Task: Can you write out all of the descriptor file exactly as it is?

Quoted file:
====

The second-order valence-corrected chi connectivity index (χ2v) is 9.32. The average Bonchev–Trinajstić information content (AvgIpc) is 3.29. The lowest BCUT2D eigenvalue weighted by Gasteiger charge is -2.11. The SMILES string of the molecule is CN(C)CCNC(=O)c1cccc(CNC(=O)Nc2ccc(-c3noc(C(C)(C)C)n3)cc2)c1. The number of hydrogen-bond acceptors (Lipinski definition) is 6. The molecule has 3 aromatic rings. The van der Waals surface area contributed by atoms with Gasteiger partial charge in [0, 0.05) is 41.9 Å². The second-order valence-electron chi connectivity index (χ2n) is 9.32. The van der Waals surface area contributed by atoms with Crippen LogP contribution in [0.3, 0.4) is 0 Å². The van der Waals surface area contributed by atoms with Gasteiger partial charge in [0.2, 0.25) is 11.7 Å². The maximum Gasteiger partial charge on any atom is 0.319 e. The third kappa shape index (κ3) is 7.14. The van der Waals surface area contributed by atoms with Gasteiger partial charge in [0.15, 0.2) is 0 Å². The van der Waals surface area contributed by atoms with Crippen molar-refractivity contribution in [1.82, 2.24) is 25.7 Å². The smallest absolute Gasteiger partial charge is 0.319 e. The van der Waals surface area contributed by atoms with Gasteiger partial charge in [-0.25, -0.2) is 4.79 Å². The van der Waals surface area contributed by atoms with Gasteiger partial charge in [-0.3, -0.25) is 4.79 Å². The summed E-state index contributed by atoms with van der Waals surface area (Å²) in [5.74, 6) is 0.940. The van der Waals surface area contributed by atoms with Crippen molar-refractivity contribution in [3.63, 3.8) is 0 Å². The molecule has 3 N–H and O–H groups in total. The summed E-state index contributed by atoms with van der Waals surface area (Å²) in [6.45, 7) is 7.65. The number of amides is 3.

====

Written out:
The second-order valence-corrected chi connectivity index (χ2v) is 9.32. The average Bonchev–Trinajstić information content (AvgIpc) is 3.29. The lowest BCUT2D eigenvalue weighted by Gasteiger charge is -2.11. The SMILES string of the molecule is CN(C)CCNC(=O)c1cccc(CNC(=O)Nc2ccc(-c3noc(C(C)(C)C)n3)cc2)c1. The number of hydrogen-bond acceptors (Lipinski definition) is 6. The molecule has 3 aromatic rings. The van der Waals surface area contributed by atoms with Gasteiger partial charge in [0, 0.05) is 41.9 Å². The second-order valence-electron chi connectivity index (χ2n) is 9.32. The van der Waals surface area contributed by atoms with Crippen LogP contribution in [0.3, 0.4) is 0 Å². The van der Waals surface area contributed by atoms with Gasteiger partial charge in [0.2, 0.25) is 11.7 Å². The maximum Gasteiger partial charge on any atom is 0.319 e. The third kappa shape index (κ3) is 7.14. The van der Waals surface area contributed by atoms with Gasteiger partial charge in [0.15, 0.2) is 0 Å². The van der Waals surface area contributed by atoms with Crippen molar-refractivity contribution in [1.82, 2.24) is 25.7 Å². The smallest absolute Gasteiger partial charge is 0.319 e. The van der Waals surface area contributed by atoms with Gasteiger partial charge in [-0.25, -0.2) is 4.79 Å². The van der Waals surface area contributed by atoms with Gasteiger partial charge in [-0.3, -0.25) is 4.79 Å². The summed E-state index contributed by atoms with van der Waals surface area (Å²) in [5.74, 6) is 0.940. The van der Waals surface area contributed by atoms with Crippen molar-refractivity contribution in [3.63, 3.8) is 0 Å². The molecule has 3 N–H and O–H groups in total. The summed E-state index contributed by atoms with van der Waals surface area (Å²) in [6.45, 7) is 7.65. The number of amides is 3.